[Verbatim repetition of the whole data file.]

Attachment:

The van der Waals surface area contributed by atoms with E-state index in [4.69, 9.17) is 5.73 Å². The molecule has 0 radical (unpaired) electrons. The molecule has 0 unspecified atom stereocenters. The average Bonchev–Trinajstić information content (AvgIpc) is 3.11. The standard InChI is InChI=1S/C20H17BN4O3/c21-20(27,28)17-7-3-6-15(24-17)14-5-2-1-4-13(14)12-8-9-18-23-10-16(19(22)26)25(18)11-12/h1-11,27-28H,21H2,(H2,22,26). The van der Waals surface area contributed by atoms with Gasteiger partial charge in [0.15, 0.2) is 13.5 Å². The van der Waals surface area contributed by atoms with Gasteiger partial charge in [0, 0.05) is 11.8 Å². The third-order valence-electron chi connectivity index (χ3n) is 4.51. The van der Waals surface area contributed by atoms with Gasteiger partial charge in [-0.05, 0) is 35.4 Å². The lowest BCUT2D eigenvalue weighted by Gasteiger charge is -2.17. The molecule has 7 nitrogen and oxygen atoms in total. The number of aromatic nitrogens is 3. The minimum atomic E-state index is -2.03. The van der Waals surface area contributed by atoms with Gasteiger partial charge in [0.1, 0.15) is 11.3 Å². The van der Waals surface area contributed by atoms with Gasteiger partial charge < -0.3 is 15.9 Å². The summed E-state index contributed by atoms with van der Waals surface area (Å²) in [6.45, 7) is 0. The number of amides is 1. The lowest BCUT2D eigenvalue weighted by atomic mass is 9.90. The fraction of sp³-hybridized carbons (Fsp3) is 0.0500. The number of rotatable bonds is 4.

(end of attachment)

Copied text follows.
The van der Waals surface area contributed by atoms with E-state index in [4.69, 9.17) is 5.73 Å². The molecule has 0 radical (unpaired) electrons. The molecule has 0 unspecified atom stereocenters. The average Bonchev–Trinajstić information content (AvgIpc) is 3.11. The standard InChI is InChI=1S/C20H17BN4O3/c21-20(27,28)17-7-3-6-15(24-17)14-5-2-1-4-13(14)12-8-9-18-23-10-16(19(22)26)25(18)11-12/h1-11,27-28H,21H2,(H2,22,26). The van der Waals surface area contributed by atoms with Gasteiger partial charge in [0.15, 0.2) is 13.5 Å². The van der Waals surface area contributed by atoms with Gasteiger partial charge in [0, 0.05) is 11.8 Å². The third-order valence-electron chi connectivity index (χ3n) is 4.51. The van der Waals surface area contributed by atoms with Gasteiger partial charge in [-0.05, 0) is 35.4 Å². The lowest BCUT2D eigenvalue weighted by Gasteiger charge is -2.17. The molecule has 7 nitrogen and oxygen atoms in total. The number of aromatic nitrogens is 3. The minimum atomic E-state index is -2.03. The van der Waals surface area contributed by atoms with Gasteiger partial charge in [0.1, 0.15) is 11.3 Å². The van der Waals surface area contributed by atoms with Gasteiger partial charge < -0.3 is 15.9 Å². The summed E-state index contributed by atoms with van der Waals surface area (Å²) in [6.45, 7) is 0. The number of amides is 1. The lowest BCUT2D eigenvalue weighted by atomic mass is 9.90. The fraction of sp³-hybridized carbons (Fsp3) is 0.0500. The number of rotatable bonds is 4.